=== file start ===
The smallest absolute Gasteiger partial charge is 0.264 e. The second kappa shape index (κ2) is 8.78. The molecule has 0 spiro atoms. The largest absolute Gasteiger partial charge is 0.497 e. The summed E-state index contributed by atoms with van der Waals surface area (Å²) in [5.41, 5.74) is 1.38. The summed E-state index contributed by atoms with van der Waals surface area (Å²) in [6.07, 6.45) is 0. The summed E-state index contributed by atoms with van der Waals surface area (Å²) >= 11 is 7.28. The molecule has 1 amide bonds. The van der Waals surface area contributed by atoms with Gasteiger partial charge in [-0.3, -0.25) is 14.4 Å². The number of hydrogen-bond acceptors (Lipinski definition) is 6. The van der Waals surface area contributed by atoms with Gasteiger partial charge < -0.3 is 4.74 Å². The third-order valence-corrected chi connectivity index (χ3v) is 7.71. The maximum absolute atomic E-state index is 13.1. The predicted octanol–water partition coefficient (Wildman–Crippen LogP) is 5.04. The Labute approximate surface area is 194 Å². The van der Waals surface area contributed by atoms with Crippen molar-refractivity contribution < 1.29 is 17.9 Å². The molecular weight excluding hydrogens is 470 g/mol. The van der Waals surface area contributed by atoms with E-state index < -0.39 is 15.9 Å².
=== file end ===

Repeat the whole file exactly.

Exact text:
The smallest absolute Gasteiger partial charge is 0.264 e. The second kappa shape index (κ2) is 8.78. The molecule has 0 spiro atoms. The largest absolute Gasteiger partial charge is 0.497 e. The summed E-state index contributed by atoms with van der Waals surface area (Å²) in [5.41, 5.74) is 1.38. The summed E-state index contributed by atoms with van der Waals surface area (Å²) in [6.07, 6.45) is 0. The summed E-state index contributed by atoms with van der Waals surface area (Å²) >= 11 is 7.28. The molecule has 1 amide bonds. The van der Waals surface area contributed by atoms with Gasteiger partial charge in [-0.3, -0.25) is 14.4 Å². The number of hydrogen-bond acceptors (Lipinski definition) is 6. The van der Waals surface area contributed by atoms with Gasteiger partial charge < -0.3 is 4.74 Å². The third-order valence-corrected chi connectivity index (χ3v) is 7.71. The maximum absolute atomic E-state index is 13.1. The predicted octanol–water partition coefficient (Wildman–Crippen LogP) is 5.04. The Labute approximate surface area is 194 Å². The van der Waals surface area contributed by atoms with Crippen molar-refractivity contribution < 1.29 is 17.9 Å². The molecular weight excluding hydrogens is 470 g/mol. The van der Waals surface area contributed by atoms with E-state index < -0.39 is 15.9 Å².